Mox Diamond? I think if you're very heavy on blue stuff Chrome Mox would be the first "fixed" Mox to go for, although when you're discarding your hand frequently IDK if you even want your disruption to be blue pitch spells as opposed to black pitch, artifacts, lands, Leylines or Chancellors
I also think you want Lion's Eye Diamond in a Fatestitcher list that's planning to discard its hand frequently
Finally, that's an awful lot of deck-slots devoted to normal Dredge stuff. High 30s to low 40s is the card count you typically see these days and you're getting towards the low 50s here. That's 2-4 whole playsets of disruption effects you're giving up for these extra speed elements, a trade-off that should leave you better positioned against Dredge "mirrors" but worse against most everything else (in my opinion). You also didn't manage to squeeze in Serum Powder so you're likely to have slightly worse consistency than you might otherwise achieve.
I'm not saying any of these are fatal issues, just where I would focus my testing energy if I was trying to get something like this to work
Experience has shown that 1-mana enablers like Faithless Looting, Careful Study, Cephalid Coliseum, Breakthrough (etc) are not as effective as simply finding and using Bazaar of Baghdad
Of course if you try some of these cards anyway and find them successful and consistent, we will all be quite interested at that point
I believe most decks that have used Pact of Negation historically have had synergy with it (Legacy Hive Mind) or have had the ability to win in their own upkeep (Flash) or have had the ability to pay for it reasonably consistently (Blue Belcher). I'm skeptical that particular card would be strong in Dredge, although obviously it is quite strong in cases where you intend to win on the same turn.
In Magic there are some games where you blow your opponent out and there are others where you get blown out. The trick is to win the ones in the middle where it could go either way. Cards that primarily effect that middle are most important. Other cards are "win more" or "lose less." Typically if you have Stinkweed Imp or Grave-Troll pre-board you are doing very well and very likely to win. If you have no dredger at all you are in a lot of trouble. Wasteland will just wreck you. One could argue that 0 dredgers is in the middle, but it is close to you getting blown out.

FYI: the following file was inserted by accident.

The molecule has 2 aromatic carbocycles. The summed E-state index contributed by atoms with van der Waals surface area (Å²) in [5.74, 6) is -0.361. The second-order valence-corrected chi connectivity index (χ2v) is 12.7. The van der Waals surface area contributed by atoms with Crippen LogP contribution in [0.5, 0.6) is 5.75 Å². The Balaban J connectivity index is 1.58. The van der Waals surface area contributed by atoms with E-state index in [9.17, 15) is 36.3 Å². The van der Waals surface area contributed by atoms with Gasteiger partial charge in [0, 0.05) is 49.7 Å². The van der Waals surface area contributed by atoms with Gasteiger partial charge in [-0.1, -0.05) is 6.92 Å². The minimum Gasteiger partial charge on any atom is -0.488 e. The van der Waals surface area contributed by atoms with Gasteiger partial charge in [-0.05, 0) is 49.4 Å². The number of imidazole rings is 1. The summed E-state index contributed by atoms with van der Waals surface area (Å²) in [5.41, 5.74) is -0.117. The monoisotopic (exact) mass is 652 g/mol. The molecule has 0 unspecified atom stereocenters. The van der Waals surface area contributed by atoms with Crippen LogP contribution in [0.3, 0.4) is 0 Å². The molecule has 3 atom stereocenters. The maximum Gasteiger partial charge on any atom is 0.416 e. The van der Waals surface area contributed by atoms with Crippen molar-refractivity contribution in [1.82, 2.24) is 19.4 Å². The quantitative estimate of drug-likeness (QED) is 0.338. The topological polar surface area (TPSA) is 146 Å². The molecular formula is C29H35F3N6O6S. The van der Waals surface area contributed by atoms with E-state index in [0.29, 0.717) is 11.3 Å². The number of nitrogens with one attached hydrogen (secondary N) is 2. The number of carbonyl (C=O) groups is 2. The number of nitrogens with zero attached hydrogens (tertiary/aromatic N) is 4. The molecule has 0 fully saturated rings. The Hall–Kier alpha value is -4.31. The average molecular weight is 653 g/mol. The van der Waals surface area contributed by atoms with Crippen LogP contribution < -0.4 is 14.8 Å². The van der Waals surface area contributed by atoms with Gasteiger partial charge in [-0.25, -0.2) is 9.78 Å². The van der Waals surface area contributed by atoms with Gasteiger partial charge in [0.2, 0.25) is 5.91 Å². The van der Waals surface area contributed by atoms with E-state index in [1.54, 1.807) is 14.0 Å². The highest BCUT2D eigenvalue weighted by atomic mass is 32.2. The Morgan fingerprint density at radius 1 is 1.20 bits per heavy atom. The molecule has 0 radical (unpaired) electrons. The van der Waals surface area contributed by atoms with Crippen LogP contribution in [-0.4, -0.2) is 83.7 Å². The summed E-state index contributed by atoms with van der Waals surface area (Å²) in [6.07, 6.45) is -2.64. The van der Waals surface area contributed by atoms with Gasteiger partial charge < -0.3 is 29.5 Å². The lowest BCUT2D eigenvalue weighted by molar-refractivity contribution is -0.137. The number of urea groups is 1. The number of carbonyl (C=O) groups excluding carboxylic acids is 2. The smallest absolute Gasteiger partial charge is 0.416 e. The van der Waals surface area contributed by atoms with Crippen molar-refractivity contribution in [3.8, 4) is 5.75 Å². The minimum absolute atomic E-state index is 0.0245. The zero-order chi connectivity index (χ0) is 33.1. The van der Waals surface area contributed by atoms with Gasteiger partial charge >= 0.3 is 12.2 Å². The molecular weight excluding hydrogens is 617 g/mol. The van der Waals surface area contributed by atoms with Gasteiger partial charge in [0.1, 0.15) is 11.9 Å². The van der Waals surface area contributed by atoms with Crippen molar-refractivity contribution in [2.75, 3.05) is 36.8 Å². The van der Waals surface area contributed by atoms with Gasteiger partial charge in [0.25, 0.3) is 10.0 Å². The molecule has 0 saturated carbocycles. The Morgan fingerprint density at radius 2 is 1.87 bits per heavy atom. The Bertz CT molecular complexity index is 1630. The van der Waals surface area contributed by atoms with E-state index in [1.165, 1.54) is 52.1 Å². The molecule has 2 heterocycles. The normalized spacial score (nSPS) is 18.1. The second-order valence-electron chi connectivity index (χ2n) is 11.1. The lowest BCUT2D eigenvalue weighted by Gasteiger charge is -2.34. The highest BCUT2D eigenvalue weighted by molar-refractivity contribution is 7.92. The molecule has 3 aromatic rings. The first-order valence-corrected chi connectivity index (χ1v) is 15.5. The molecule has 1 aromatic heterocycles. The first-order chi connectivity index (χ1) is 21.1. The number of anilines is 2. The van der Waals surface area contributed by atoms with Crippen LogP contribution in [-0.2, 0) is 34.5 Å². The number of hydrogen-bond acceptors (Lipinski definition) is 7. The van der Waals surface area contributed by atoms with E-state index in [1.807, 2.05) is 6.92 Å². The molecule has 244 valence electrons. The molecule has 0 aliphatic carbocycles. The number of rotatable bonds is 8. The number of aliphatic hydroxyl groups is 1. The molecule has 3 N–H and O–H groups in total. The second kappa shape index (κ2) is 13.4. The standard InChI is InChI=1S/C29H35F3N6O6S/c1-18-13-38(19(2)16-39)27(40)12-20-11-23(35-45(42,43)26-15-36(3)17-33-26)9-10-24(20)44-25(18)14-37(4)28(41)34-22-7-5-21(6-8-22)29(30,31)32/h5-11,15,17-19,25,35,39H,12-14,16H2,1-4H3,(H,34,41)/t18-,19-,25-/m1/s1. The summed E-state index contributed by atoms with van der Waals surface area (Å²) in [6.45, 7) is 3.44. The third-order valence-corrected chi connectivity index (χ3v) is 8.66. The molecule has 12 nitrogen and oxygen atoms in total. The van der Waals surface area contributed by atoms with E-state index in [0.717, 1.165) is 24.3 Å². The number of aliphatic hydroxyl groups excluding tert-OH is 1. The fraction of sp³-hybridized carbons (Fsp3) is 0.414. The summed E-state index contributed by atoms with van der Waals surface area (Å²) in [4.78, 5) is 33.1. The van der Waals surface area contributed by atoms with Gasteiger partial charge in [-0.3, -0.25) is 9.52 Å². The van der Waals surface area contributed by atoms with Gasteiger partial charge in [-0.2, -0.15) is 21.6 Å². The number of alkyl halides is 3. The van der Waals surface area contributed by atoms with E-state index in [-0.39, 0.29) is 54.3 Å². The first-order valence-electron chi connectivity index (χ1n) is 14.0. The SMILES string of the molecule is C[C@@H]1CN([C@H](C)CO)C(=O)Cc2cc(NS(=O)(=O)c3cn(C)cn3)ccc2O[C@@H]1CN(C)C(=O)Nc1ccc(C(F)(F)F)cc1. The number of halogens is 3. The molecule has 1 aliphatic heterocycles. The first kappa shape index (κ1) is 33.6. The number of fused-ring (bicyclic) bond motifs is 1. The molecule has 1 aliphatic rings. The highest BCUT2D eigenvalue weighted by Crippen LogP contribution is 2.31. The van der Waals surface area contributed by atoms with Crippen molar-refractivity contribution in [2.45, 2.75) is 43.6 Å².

The important middle section is when you get that Thug or Shambling Shell. Basically if Shell/Thug is your only dredger, then getting 4 chances to dredge into something rather than 3 is a pretty big different and impacts the important games where things can go either way.
I don't think that's the right way to think about it, at least during deck construction. I think the right way to think about it is that you want cards that will turns losses into wins. So for example including more good dredgers is likely to turn losses (no dredgers) into wins (one Thug) without any sort of intermediate or medium state in between (because having a dredger is basically binary).
Apparently WotC thinks this card is Vintage-playable: https://magic.wizards.com/en/articles/archive/play-design/m-files-core-set-2020-white-blue-black-2019-07-12
Interested to see what happens with this in Vintage. It will certainly get attention. Six-of VT is worth a build-around.
That's certainly a quaint take on the format
lol good luck building around that hot mess
This makes perfect sense for color pie reasons.
From the discussion at the end, I don't think enchantments are being de-prioritized in any way, I read the shift as being within the artifact space. For example, if 18% of good cards are artifacts and they're 17% colorless 1% colored in the future it will be 1-17 instead of 17-1. I don't read the article as saying anything about artifacts being boosted ahead of enchantments.
I think there's a bit of a natural flavor differentiation between artifacts and enchantments, which Wizards should try to push further. Namely, artifacts sometimes tap and/or sacrifice to function, while enchantments very rarely do. Enchantments frequently have static abilities, while artifacts have these abilities somewhat less frequently. If I were in charge of design for Magic I would try to have firmer rules about what mechanics go onto what card type, extending the historical mix into something players can recognize intuitively.